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A Coloured Map of Great Britain and Ireland; Drawn on Vellum, in the period 1534-1546

A Coloured Map of Great Britain and Ireland; Drawn on Vellum, in the period 1534-1546

Cartographer: Unknown

Medium: Ink and pigments on vellum

Date: 1534

Shelfmark: Cotton Augustus I.i.f.9

Scale: Centimetres

Genre: Map

This map of the British Isles dates from the period 1534-46 and is by an unknown draughtsman. The source of this map is thought to have been a map of around 1290 which also acted as a source for the Gough Map of 1360.
The cartographer has made significant advances however on this early source map; Ireland is included, shown as an egg shaped island with the fabled Purgatory of St Patrick, a large internal lake populated by many islands to the north west. The outline of Scotland is improved, the cartographer having rejected the contorted Ptolemaic shape of Scotland in favour of a roughly accurate outline. This improvement in the shape of Scotland is because the map is graduated for latitude and longitude (apparently from the Azores), It is the earliest surviving British map to be so. Ireland and Scotland are tinted yellow to distinguish them from England and Wales, but their inclusion on a map of 'England' reveals Henry VIII's hopes for expanding his kingdom. A date of around the late 1530s is probable as the map does not show the advances in knowledge of the coast of Scotland and Wales, notably the outline of the Bay of Cardigan, which was known at court after 1540.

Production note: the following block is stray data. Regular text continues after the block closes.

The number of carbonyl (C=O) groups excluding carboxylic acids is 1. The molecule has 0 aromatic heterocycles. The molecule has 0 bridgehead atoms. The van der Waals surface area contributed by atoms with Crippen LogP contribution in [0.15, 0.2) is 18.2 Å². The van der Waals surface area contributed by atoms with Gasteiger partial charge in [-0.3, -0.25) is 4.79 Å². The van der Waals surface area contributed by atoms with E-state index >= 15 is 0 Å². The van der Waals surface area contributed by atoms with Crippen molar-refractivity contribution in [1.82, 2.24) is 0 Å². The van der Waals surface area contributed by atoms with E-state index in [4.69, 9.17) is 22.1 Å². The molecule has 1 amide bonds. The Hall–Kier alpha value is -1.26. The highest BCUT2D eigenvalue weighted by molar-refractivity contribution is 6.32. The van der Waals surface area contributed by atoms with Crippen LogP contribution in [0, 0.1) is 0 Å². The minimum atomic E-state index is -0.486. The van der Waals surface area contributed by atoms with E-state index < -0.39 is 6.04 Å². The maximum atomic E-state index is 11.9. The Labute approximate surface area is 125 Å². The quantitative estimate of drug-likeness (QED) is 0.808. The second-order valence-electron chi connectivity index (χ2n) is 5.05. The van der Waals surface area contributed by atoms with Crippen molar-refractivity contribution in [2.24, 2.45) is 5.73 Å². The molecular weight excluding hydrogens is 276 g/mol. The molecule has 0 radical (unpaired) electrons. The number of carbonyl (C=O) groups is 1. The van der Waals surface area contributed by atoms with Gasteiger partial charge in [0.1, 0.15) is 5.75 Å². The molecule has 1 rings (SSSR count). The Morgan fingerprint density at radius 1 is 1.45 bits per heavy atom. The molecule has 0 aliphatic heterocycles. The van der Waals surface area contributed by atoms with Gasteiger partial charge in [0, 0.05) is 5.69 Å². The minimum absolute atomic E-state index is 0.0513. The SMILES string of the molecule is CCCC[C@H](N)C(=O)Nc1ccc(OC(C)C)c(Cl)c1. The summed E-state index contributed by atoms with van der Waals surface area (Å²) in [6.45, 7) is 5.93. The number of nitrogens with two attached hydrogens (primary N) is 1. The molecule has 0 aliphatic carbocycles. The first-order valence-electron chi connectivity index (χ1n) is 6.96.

It is possible that this map belonged to Henry VIII and was one of several known to have decorated the galleries of the various royal residences. It is the first known map to record 'hampton corte' raising the possibility that this is where it may have originally hung.

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